Prisoner’s hard graft created place of beauty
Adjacent to Mangaroa Cemetery is Hawke’s Bay’s Mangaroa Prison, which replaced the historic jail about 100m up Coote Road; on Napier’s Bluff Hill. The old Napier prison frontage is stone block and resembles the notorious Mt Eden Prison in Auckland.
Opposite the old Napier jail is a unique garden created from a disused prison quarry. Prisoners worked on the cliff face sending boulders crashing to the quarry floor where prisoners below broke the boulders with sledgehammers. Now a man-made waterfall drops 10m over the terraces where the prisoners used to work.
A bridge crosses a deep pool and water gushes through a series of gorges made from quarry stone. The gardens are a blaze of colour contrasting well with the norfolk pines which line the neighbouring Marine Parade.
The first of the norfolk pines, a landmark in Napier, were planted on Marine Parade in 1886. The following year, after severe storms and more flooding, a concrete seawall was built.
In 1893 a loan of $70,000 provided for extensions to the seawall and footpaths, gardens and a children’s play area along Marine Parade. After the 1931 earthquake rubble and masonry from the earthquake ruins were used to raise the land south of the Sound Shell. The parade was divided into two carriage-ways and the norfolk pines were retained, but were now in the central dividing strip of the road.
Between the Wool Exchange building, along the north end of Marine Parade and Coote Road there is testimony to how early Hawke’s Bay was regularly devastated by flooding. There is a stone memorial to people who died in Clive in a severe flood of 1863.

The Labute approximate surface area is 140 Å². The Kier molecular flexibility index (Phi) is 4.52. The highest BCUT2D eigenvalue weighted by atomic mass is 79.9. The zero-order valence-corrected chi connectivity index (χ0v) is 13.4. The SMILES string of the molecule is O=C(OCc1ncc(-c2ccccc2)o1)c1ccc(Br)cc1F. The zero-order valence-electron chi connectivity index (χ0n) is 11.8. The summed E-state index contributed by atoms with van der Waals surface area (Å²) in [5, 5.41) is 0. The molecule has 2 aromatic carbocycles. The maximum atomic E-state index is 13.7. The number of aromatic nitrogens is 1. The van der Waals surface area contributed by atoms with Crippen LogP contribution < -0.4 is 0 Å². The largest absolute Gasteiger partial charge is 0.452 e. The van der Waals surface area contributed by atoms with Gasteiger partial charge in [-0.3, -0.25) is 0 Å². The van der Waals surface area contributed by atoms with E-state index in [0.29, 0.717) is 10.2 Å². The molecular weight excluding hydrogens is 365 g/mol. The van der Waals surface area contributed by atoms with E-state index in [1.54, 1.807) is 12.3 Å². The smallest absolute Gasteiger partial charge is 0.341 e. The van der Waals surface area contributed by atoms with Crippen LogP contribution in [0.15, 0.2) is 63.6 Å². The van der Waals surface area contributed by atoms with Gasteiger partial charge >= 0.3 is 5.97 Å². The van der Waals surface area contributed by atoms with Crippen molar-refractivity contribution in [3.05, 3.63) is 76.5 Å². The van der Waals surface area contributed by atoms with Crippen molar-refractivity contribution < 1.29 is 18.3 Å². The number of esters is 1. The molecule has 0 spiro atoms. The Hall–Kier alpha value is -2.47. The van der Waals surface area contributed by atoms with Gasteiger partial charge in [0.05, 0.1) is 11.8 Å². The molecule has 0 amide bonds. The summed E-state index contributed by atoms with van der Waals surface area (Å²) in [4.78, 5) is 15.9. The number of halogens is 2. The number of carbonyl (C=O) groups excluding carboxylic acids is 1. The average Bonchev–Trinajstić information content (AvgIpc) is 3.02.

Today, it is in perhaps the worst repair of any monument in Napier or Hastings, yet floods will always be on the cards for the district because much of the twin cities housing, or urban development, is on what was once the course of rivers.
Other statues and monuments in Hawke’s Bay include town clocks.
The Hastings town clock was designed by Hastings architect S G Chaplin to replace the clock in the Post Office tower which crashed to the ground in the 1931 earthquake, killing Herald-Tribune reporter Darby Ryan. The chimes were used in the new clock which was built in 1934.
The town clock in Havelock North was built into the “rest house” in 1915. This public loo is a notable example of Chapman-Taylor architecture and sits in the centre of the Village. The building originally housed the transformer when electric power reached Havelock North. The clock was bought from the Hastings City Council in 1937.
Taradale’s town clock was completed in 1923. After the 1931 earthquake the clock tower resembled the leaning tower of Pisa because it was tipped from vertical with a 60cm lean. The damage was later repaired.
Photo caption – PART of Napier’s Centennial Gardens.